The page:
This would of course also wreck the opportunity for a final phase deal that rolls back Iran's nuclear program and would give Iran the pretext to resume work to advance its nuclear program.

Nevertheless some critics of the P5+1/Iran agreement, including Israeli Prime Minister Benjamin Netanyahu, may continue to argue that additional sanctions are necessary to force Iran to capitulate and agree to the permanent suspension of all uranium enrichment and the dismantlement of the Natanz, Fordow, and Arak facilities.

Such an outcome may have been conceivable in 2005-2006 when Iran agreed to suspend enrichment work and had less than 300 centrifuges. But today, demands that Iran permanently halt uranium enrichment are unrealistic and unattainable. A deal that bars Iran from enriching uranium for peaceful purposes would be unsustainable politically inside Iran-and such an outcome is not necessary to guard against a nuclear-armed Iran.

Some other critics claim the first-phase agreement does not fulfill the UN Security Council's earlier demands for Iran to "suspend" uranium enrichment. In reality, the purpose of the demand for suspension of uranium enrichment by Iran under existing U.N. Security Council resolutions is to prevent Iran from accumulating more LEU until it restores confidence in the peaceful nature of its nuclear program--not to permanently cease all uranium enrichment activities. The Nov. 24 agreement effectively accomplishes that goal by capping the total amount of 3.5% material and it goes further by requiring Iran to neutralize its 20% stockpiles and to cease all enrichment to 20% levels while a comprehensive agreement is negotiated.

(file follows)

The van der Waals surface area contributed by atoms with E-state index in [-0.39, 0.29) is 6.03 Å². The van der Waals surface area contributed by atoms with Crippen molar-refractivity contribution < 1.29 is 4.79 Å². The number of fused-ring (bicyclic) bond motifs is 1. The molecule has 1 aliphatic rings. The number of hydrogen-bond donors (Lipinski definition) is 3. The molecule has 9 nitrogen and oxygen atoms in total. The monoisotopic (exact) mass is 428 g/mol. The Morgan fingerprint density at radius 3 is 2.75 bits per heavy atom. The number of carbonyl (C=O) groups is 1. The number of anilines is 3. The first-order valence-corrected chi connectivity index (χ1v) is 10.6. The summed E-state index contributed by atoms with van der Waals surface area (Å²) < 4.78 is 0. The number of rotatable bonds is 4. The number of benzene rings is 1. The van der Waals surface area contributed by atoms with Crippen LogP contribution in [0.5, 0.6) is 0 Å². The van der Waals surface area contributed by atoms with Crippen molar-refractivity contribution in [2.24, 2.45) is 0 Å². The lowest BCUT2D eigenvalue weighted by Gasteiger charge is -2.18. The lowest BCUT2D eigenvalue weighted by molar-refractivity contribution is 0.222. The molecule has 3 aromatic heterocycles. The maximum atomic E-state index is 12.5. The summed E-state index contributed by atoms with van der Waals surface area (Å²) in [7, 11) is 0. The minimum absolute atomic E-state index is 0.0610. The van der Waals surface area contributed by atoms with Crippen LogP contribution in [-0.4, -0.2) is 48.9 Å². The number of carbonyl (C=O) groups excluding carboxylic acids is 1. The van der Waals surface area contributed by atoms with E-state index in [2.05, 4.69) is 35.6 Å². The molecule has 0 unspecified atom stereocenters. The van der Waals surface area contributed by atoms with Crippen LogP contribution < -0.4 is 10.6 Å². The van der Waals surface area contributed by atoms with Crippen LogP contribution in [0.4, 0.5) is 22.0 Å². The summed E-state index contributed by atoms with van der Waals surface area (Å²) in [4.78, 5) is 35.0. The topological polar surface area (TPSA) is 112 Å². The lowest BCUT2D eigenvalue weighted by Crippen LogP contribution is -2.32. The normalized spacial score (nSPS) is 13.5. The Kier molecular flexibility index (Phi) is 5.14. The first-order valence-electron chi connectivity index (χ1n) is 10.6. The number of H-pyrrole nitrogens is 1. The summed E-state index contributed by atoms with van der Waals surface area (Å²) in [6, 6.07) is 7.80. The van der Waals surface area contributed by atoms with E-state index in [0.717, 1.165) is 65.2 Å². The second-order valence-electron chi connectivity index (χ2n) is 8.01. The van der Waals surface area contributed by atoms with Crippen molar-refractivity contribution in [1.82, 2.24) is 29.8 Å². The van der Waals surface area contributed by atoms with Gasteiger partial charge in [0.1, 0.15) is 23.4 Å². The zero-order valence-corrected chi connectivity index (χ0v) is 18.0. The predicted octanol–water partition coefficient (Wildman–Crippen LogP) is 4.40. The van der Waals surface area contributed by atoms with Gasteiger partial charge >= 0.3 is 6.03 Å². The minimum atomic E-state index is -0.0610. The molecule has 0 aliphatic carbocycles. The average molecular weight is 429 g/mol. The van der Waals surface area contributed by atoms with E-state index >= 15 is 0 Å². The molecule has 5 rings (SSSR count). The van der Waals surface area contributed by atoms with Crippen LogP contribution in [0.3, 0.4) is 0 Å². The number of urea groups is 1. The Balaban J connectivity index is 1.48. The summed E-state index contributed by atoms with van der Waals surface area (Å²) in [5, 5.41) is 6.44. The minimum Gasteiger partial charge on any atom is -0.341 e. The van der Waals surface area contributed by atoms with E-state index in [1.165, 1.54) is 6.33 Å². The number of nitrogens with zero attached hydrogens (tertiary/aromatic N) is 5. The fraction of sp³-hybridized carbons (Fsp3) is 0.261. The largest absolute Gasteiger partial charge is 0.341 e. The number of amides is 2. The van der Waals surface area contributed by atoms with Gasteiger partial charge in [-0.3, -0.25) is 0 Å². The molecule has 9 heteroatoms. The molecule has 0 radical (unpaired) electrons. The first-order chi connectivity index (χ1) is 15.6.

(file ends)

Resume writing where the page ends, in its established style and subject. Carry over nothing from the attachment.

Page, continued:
To guard against a nuclear-armed Iran and avoid a confrontation over its nuclear program, the two sides should promptly implement the first-phase agreement and expeditiously negotiate a long term final-phase agreement on the basis of realistic and achievable goals.--DARYL G. KIMBALL, EXECUTIVE DIRECTOR